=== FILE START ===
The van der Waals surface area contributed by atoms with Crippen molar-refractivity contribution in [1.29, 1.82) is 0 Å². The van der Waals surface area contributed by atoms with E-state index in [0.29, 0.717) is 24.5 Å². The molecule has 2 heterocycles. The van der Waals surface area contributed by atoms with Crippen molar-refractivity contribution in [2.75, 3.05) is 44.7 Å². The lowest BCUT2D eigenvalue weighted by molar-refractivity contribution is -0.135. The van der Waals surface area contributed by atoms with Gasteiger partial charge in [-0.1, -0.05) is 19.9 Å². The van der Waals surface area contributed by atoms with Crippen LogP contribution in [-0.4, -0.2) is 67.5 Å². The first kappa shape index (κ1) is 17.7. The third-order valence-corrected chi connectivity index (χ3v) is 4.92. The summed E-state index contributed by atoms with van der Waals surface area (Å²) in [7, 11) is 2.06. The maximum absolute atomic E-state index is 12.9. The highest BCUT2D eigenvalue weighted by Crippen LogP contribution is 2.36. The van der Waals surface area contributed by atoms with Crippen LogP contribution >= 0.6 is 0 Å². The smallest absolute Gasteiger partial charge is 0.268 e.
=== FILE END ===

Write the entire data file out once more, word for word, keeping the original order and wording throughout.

The van der Waals surface area contributed by atoms with Crippen molar-refractivity contribution in [1.29, 1.82) is 0 Å². The van der Waals surface area contributed by atoms with E-state index in [0.29, 0.717) is 24.5 Å². The molecule has 2 heterocycles. The van der Waals surface area contributed by atoms with Crippen molar-refractivity contribution in [2.75, 3.05) is 44.7 Å². The lowest BCUT2D eigenvalue weighted by molar-refractivity contribution is -0.135. The van der Waals surface area contributed by atoms with Gasteiger partial charge in [-0.1, -0.05) is 19.9 Å². The van der Waals surface area contributed by atoms with Crippen LogP contribution in [-0.4, -0.2) is 67.5 Å². The first kappa shape index (κ1) is 17.7. The third-order valence-corrected chi connectivity index (χ3v) is 4.92. The summed E-state index contributed by atoms with van der Waals surface area (Å²) in [7, 11) is 2.06. The maximum absolute atomic E-state index is 12.9. The highest BCUT2D eigenvalue weighted by Crippen LogP contribution is 2.36. The van der Waals surface area contributed by atoms with Crippen LogP contribution >= 0.6 is 0 Å². The smallest absolute Gasteiger partial charge is 0.268 e.